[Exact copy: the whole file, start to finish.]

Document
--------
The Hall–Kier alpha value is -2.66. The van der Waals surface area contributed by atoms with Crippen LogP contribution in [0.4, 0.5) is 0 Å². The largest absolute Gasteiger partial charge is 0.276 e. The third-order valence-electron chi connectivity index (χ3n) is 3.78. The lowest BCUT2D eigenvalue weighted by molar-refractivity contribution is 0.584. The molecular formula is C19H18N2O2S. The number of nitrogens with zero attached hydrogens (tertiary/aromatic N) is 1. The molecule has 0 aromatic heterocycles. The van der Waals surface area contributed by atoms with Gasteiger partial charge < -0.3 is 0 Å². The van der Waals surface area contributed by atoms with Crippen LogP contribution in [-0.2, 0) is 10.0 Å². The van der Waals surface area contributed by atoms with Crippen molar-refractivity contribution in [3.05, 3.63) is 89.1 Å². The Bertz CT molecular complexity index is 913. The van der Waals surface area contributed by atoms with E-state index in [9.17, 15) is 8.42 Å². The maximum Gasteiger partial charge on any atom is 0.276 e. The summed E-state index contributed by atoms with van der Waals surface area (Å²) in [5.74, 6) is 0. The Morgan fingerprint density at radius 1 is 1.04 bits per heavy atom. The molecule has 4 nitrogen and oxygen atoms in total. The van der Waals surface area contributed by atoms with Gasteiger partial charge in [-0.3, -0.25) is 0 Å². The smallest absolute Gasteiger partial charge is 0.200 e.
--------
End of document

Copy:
The Hall–Kier alpha value is -2.66. The van der Waals surface area contributed by atoms with Crippen LogP contribution in [0.4, 0.5) is 0 Å². The largest absolute Gasteiger partial charge is 0.276 e. The third-order valence-electron chi connectivity index (χ3n) is 3.78. The lowest BCUT2D eigenvalue weighted by molar-refractivity contribution is 0.584. The molecular formula is C19H18N2O2S. The number of nitrogens with zero attached hydrogens (tertiary/aromatic N) is 1. The molecule has 0 aromatic heterocycles. The van der Waals surface area contributed by atoms with Gasteiger partial charge < -0.3 is 0 Å². The van der Waals surface area contributed by atoms with Crippen LogP contribution in [-0.2, 0) is 10.0 Å². The van der Waals surface area contributed by atoms with Crippen molar-refractivity contribution in [3.05, 3.63) is 89.1 Å². The Bertz CT molecular complexity index is 913. The van der Waals surface area contributed by atoms with E-state index in [9.17, 15) is 8.42 Å². The maximum Gasteiger partial charge on any atom is 0.276 e. The summed E-state index contributed by atoms with van der Waals surface area (Å²) in [5.74, 6) is 0. The Morgan fingerprint density at radius 1 is 1.04 bits per heavy atom. The molecule has 4 nitrogen and oxygen atoms in total. The van der Waals surface area contributed by atoms with Gasteiger partial charge in [-0.3, -0.25) is 0 Å². The smallest absolute Gasteiger partial charge is 0.200 e.